Monday, 1 June 2009

She's doing a good job...

"She's doing a good job", "she must be left to get on with her work" and other similar platitudes have characterised Gordon Brown's response to the relatively long-running saga of Jacqui Smith's Parliamentary expenses, as if that somehow justifies his failure to hold her to account for her actions. Similarly with Hazel Blears. Of Geoff Hoon's disgusting acquisition of a minor property empire (this is the arsehole who under-equipped our troops for service in Iraq we're talking about here) not a word. Nor on Ed Balls and Yvette Cooper. Or Tony McNulty. Or Alastair Darling. Or Jack Straw.

A seat round the cabinet table does not absolve MPs from personal responsibility for their own conduct when it comes to deriving financial benefit via the public purse. Nor does the fact that Gordon Brown long since ceased to have any credible reputation as an effective and honest leader left to damage excuse his woeful inertia over the whole affair, an inertia that has simply handed the moral high ground to David Cameron.


Political Umpire said...


Good to see you back on form. I am resisting a comeback as my duties in real life are ever-increasing.

I do hope you give this piece of information the prominence it deserves, however. I posted it on Jane Henry's blog though I know she's preoccupied with other things at the moment. It is from a letter to the Times by Francis Bennion (a very eminent public lawyer). He says that the House of Commons Green Book sets out the rules: "It contains a large number of detailed rules, which perhaps were not broken. But these are expressly made subject to specified overriding principles, which in many cases were broken.

The Green Book expressly says: ‘When making claims against parliamentary allowances, Members must adhere to these principles’. The main overriding principles are:

 Claims should be above reproach.

 Claims must only be made for expenditure that it was necessary for an MP to incur to ensure that he or she could properly perform his or her parliamentary duties.

 MPs must ensure that claims do not give rise to, or give the appearance of giving rise to, an improper personal financial benefit to themselves or anyone else.

 MPs are committed to openness about what expenditure has been incurred and for what purposes.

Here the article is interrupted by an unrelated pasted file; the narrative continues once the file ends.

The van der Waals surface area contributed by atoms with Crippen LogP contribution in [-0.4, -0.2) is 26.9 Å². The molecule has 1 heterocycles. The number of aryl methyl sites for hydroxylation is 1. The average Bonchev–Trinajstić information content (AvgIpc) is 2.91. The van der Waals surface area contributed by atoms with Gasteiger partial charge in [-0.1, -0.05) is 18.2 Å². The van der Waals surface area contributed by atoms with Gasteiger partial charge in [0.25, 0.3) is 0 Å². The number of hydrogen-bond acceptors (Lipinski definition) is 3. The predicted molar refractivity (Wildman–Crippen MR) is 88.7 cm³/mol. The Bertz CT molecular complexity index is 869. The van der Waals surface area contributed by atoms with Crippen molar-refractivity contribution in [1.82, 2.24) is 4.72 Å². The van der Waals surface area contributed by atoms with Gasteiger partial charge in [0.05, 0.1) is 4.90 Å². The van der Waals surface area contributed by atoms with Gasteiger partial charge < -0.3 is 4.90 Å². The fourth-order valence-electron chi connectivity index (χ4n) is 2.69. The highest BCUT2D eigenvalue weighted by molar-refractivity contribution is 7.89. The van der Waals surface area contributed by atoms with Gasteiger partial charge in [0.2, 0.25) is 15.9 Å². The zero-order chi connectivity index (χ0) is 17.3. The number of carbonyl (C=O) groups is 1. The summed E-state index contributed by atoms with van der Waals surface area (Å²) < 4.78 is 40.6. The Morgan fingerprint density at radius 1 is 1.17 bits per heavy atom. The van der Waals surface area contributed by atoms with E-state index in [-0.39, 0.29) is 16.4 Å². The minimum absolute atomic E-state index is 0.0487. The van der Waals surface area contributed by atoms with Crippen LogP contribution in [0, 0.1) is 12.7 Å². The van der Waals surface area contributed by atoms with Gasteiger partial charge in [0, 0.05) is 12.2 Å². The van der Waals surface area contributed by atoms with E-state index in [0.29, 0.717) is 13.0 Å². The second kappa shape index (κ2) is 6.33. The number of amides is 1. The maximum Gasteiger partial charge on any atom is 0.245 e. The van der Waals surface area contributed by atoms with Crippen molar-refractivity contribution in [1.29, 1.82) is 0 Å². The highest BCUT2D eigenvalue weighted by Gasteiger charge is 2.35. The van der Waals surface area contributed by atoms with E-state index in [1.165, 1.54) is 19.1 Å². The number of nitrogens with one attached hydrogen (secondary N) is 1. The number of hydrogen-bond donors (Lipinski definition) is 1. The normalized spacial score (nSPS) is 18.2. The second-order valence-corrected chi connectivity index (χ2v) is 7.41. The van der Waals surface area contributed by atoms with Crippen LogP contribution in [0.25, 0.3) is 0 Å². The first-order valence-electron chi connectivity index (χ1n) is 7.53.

 MPs should avoid purchases which could be seen as extravagant or luxurious."

At a stroke this destroys all claims that MPs have been "within the rules". Given the above guiding principles, we know that the impugned claims have NOT been. And we might add that it is NOT acceptable to say, as some have, that this is their private business. The relevant rule above proves the opposite. Never mind all those games of Monopoly MPs have blatantly been playing at our expense. We need it all paid back, now.

As an aside, one might reasonably wonder why it is that the Inland Revenue will consider any expenses received as income (therefore subject to 40% tax in the MPs' cases) unless it can be shown that they were absolutely necessary for business, which of course duck islands and bath plugs are not, but MPs have escaped this?

My solution: (i) scrap all expenses and bung a few more quid on MPs' salaries instead. Then they can spend it on what they like and the public would know how much they cost to the last penny.

(ii) Build a hall of residence for MPs who live outside the M25 (or whatever). It would cost a tiny fraction of the amount spent on second homes, the security costs would be far lower as you'd only have one building to protect, and they'd have no more or less than they needed. Big law firms like Clifford Chance have dormitories on their premises together with a few ancillary services such as a canteen and laundry service, for partners working overtime on large deals. If it's good enough for millionaire city lawyers, it's good enough for MPs. If it was walking distance from Westminster (perhaps with an underground tunnel to knock off security costs and provide disabled access) it would slash travelling expenses too.

(iii) as to the money already wrongly claimed, it should be paid back. Moreover, all second homes aren't needed once an MP ceases to be an MP. They should therefore be sold, and the capital gain paid to the taxpayer in the appropriate share according to how much we coughed up for them.

(iv) The f***wit Labour MP who claimed five quid for a donation to WWII veterans should be sent to Colditz and sodomised by someone in a Nazi uniform. He now says it was an unnamed 'member of staff'. (a) liar, (b) which member of staff (he's now seriously defamed all of them, and needs to come clean), (c) who is responsible for staff anyway? (this is the point the unlamented former speaker just couldn't grasph).

Stephen said...


Good to know you're still about; it is difficult to disagree with the points either yourself or Francis Bennion make on this. Helpfully, the Telegraph have a pdf of the 'Green Book' downloadable here. It's not written in any sort of legalese, and is easily understandable by anyone with half as much intelligence as is required to put in an inflated expenses claim, well worth a look.